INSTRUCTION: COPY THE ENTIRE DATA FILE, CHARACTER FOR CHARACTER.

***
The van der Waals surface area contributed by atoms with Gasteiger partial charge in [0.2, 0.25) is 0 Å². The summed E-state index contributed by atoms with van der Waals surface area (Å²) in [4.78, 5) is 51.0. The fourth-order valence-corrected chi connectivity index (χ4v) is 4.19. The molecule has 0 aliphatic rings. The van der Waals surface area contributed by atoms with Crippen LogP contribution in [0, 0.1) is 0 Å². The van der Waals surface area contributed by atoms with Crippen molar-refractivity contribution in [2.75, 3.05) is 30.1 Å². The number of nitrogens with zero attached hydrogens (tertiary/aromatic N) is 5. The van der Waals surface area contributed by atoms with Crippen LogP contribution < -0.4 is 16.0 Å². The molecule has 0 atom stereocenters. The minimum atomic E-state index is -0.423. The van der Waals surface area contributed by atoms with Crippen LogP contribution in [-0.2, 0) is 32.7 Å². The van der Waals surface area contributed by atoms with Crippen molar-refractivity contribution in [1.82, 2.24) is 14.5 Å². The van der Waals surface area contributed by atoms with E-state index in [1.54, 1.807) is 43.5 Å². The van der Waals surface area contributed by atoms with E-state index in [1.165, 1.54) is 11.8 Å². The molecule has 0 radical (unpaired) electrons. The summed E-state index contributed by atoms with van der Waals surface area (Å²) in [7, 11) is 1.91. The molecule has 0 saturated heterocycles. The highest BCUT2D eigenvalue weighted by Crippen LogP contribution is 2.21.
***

The van der Waals surface area contributed by atoms with Gasteiger partial charge in [0.2, 0.25) is 0 Å². The summed E-state index contributed by atoms with van der Waals surface area (Å²) in [4.78, 5) is 51.0. The fourth-order valence-corrected chi connectivity index (χ4v) is 4.19. The molecule has 0 aliphatic rings. The van der Waals surface area contributed by atoms with Crippen LogP contribution in [0, 0.1) is 0 Å². The van der Waals surface area contributed by atoms with Crippen molar-refractivity contribution in [2.75, 3.05) is 30.1 Å². The number of nitrogens with zero attached hydrogens (tertiary/aromatic N) is 5. The van der Waals surface area contributed by atoms with Crippen LogP contribution < -0.4 is 16.0 Å². The molecule has 0 atom stereocenters. The minimum atomic E-state index is -0.423. The van der Waals surface area contributed by atoms with Crippen LogP contribution in [-0.2, 0) is 32.7 Å². The van der Waals surface area contributed by atoms with Crippen molar-refractivity contribution in [1.82, 2.24) is 14.5 Å². The van der Waals surface area contributed by atoms with E-state index in [1.54, 1.807) is 43.5 Å². The van der Waals surface area contributed by atoms with E-state index in [1.165, 1.54) is 11.8 Å². The molecule has 0 radical (unpaired) electrons. The summed E-state index contributed by atoms with van der Waals surface area (Å²) in [7, 11) is 1.91. The molecule has 0 saturated heterocycles. The highest BCUT2D eigenvalue weighted by Crippen LogP contribution is 2.21.